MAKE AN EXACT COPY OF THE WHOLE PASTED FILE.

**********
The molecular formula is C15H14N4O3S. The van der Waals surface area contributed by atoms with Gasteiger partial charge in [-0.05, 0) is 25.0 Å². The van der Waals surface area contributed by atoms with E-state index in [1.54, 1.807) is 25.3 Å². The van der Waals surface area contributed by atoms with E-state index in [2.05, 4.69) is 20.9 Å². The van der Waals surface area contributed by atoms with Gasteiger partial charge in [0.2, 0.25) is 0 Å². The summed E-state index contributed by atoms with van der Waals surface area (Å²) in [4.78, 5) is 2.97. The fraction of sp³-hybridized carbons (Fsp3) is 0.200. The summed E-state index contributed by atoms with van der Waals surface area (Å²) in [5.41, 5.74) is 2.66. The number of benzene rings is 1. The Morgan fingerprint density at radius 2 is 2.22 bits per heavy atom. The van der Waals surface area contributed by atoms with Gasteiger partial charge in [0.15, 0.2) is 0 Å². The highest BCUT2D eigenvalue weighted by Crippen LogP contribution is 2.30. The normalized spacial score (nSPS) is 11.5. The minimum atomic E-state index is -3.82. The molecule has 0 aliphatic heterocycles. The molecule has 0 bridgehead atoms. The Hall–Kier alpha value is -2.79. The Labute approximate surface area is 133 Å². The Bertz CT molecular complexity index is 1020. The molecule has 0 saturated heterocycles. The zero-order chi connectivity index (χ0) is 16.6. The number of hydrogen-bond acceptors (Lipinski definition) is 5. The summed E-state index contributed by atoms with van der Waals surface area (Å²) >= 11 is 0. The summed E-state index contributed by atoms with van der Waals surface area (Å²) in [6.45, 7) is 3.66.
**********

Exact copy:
The molecular formula is C15H14N4O3S. The van der Waals surface area contributed by atoms with Gasteiger partial charge in [-0.05, 0) is 25.0 Å². The van der Waals surface area contributed by atoms with E-state index in [1.54, 1.807) is 25.3 Å². The van der Waals surface area contributed by atoms with E-state index in [2.05, 4.69) is 20.9 Å². The van der Waals surface area contributed by atoms with Gasteiger partial charge in [0.2, 0.25) is 0 Å². The summed E-state index contributed by atoms with van der Waals surface area (Å²) in [4.78, 5) is 2.97. The fraction of sp³-hybridized carbons (Fsp3) is 0.200. The summed E-state index contributed by atoms with van der Waals surface area (Å²) in [5.41, 5.74) is 2.66. The number of benzene rings is 1. The Morgan fingerprint density at radius 2 is 2.22 bits per heavy atom. The van der Waals surface area contributed by atoms with Gasteiger partial charge in [0.15, 0.2) is 0 Å². The highest BCUT2D eigenvalue weighted by Crippen LogP contribution is 2.30. The normalized spacial score (nSPS) is 11.5. The minimum atomic E-state index is -3.82. The molecule has 0 aliphatic heterocycles. The molecule has 0 bridgehead atoms. The Hall–Kier alpha value is -2.79. The Labute approximate surface area is 133 Å². The Bertz CT molecular complexity index is 1020. The molecule has 0 saturated heterocycles. The zero-order chi connectivity index (χ0) is 16.6. The number of hydrogen-bond acceptors (Lipinski definition) is 5. The summed E-state index contributed by atoms with van der Waals surface area (Å²) >= 11 is 0. The summed E-state index contributed by atoms with van der Waals surface area (Å²) in [6.45, 7) is 3.66.